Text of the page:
Revere’s and Dawes’ rides saved supplies, but with the militia now turned out and armed, violence was bound to occur. At dawn on April 19th on the Lexington Green, the first shot of the American Revolution was fired. Reports vary wildly on who fired the fist shot. The shot caused the tense situation to erupt into violence. The local militia was easily outnumbered by the British and scattered quickly as the Regulars advanced toward Concord. While the British marched to Concord with few casualties, their retreat back to Boston was made under nearly constant fire by local militia.


The British reported 73 killed and 174 wounded. Their casualties slightly outnumbered those suffered by the Patriots. While these battles were not tactically important, they did solidify the patriot cause. After Lexington and Concord, war against England was a certainty. Thus began the epic struggle of a small group of untrained men fighting a war against one of the most powerful nations the world has ever known.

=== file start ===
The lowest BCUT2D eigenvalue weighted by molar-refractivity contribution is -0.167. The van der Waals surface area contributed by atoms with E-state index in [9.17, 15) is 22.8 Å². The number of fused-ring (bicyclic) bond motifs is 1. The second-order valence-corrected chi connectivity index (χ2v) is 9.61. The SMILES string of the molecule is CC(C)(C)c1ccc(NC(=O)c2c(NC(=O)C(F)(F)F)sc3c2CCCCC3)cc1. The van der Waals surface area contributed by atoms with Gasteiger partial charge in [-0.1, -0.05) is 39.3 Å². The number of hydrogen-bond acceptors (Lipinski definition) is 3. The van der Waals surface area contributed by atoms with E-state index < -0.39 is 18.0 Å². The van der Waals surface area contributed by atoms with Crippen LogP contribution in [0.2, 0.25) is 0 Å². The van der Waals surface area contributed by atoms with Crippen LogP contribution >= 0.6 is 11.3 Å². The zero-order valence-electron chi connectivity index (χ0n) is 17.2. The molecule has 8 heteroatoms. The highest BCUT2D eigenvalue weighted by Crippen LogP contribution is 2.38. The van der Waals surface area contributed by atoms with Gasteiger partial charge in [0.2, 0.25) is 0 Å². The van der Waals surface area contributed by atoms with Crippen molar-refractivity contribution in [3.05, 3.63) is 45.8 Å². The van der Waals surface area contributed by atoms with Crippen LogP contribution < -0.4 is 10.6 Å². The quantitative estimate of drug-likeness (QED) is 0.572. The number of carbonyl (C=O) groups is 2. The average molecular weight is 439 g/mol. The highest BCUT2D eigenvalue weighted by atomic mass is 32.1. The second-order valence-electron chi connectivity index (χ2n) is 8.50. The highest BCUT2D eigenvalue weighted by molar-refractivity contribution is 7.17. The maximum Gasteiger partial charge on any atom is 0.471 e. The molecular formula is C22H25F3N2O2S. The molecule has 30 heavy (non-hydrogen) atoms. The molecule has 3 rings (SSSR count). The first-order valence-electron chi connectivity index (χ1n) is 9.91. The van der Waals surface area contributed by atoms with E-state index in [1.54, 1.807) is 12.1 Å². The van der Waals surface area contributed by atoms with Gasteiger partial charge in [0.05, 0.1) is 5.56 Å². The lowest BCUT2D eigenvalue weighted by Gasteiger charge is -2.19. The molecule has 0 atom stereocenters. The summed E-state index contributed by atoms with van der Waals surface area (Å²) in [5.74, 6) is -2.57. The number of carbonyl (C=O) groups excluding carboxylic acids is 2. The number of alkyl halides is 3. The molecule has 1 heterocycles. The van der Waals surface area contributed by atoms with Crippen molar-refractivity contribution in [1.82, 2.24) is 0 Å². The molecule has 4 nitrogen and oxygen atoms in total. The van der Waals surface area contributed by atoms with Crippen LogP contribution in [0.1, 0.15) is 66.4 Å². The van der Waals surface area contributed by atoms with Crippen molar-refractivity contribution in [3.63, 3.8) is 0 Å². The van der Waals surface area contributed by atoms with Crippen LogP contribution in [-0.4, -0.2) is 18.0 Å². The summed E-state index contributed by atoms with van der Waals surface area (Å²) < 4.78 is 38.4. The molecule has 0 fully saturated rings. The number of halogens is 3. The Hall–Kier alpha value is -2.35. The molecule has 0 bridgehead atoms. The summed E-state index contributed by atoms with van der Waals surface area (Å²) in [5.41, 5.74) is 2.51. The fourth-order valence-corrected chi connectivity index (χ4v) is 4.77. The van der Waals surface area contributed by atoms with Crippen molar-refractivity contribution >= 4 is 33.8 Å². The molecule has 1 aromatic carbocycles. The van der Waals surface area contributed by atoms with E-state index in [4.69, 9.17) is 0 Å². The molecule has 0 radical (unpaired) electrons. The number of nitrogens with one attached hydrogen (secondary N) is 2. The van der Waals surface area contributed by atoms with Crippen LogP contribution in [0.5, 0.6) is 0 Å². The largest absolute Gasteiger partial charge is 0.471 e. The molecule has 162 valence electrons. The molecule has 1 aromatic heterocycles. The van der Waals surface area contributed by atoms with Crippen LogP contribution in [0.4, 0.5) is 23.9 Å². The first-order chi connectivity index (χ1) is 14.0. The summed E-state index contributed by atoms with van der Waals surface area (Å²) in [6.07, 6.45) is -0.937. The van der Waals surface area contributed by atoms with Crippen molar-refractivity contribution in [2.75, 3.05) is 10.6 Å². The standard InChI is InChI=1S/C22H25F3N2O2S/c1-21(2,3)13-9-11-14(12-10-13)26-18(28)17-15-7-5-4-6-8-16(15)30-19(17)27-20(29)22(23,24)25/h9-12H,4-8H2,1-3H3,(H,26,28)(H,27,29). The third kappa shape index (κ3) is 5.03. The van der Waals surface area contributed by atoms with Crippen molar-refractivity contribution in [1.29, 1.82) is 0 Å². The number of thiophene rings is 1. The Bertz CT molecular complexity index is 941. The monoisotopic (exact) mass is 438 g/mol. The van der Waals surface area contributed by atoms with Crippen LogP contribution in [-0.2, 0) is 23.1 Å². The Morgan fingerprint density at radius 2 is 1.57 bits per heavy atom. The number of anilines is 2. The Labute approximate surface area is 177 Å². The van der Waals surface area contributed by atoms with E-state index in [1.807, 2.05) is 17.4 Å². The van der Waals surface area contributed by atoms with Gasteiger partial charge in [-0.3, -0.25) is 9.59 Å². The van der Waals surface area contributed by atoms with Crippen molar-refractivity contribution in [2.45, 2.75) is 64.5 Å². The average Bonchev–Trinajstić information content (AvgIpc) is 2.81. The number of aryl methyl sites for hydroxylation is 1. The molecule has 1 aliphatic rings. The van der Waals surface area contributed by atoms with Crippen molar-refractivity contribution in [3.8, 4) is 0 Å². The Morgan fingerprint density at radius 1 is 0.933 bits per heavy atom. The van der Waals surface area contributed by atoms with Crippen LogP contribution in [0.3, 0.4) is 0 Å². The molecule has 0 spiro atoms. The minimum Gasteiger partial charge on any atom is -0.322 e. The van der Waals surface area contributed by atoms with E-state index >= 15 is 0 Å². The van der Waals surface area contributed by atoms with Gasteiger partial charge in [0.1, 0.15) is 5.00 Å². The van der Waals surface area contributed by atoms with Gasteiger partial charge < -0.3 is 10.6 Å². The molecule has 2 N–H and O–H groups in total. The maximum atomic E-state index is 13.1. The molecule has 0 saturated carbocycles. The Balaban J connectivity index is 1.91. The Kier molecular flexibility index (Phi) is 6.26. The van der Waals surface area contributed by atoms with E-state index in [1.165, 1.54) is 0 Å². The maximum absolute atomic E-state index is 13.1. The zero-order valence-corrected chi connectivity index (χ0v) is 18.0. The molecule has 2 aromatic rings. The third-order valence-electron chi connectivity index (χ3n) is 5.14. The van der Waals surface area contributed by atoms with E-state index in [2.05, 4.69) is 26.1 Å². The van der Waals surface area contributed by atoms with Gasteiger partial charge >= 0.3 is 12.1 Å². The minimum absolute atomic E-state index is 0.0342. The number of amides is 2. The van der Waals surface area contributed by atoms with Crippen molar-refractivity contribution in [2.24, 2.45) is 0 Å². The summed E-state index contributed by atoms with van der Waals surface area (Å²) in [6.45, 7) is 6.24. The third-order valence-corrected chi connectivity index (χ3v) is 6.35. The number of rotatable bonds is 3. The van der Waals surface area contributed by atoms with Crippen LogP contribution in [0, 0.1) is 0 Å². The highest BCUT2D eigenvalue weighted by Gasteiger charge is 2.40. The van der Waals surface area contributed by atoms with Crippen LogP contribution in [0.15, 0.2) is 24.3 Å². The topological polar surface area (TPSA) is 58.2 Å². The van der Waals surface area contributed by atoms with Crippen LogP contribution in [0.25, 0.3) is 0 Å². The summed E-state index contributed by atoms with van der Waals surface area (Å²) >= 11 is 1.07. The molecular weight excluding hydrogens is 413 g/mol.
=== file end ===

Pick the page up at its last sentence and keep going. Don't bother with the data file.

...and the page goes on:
How Sheep Helped Start a Revolution


It’s a little hard to imagine how those docile, not so smart, animals known as sheep could have anything to do with starting a war. However, sheep, and more specifically wool, was one of the factors that drove colonists into war against England. Sheep likely first arrived in North America at the Jamestown Virginia Colony in 1609. These were probably Southdown sheep from Sussex, England. The breed is known for producing quality wool and being able to survive on highland grasses with little nutrition. Sheep became an essential part of colonial life and by the mid-1600s there were probably ten thousand sheep in the colonies. Sheep and wool production became so important that in 1664 Massachusetts passed a law requiring children to learn how to spin and weave. In 1662, Virginia offered five pounds of tobacco for every one yard of wool cloth. With continued growth of the wool trade, the colonies began to export wool to other European Countries.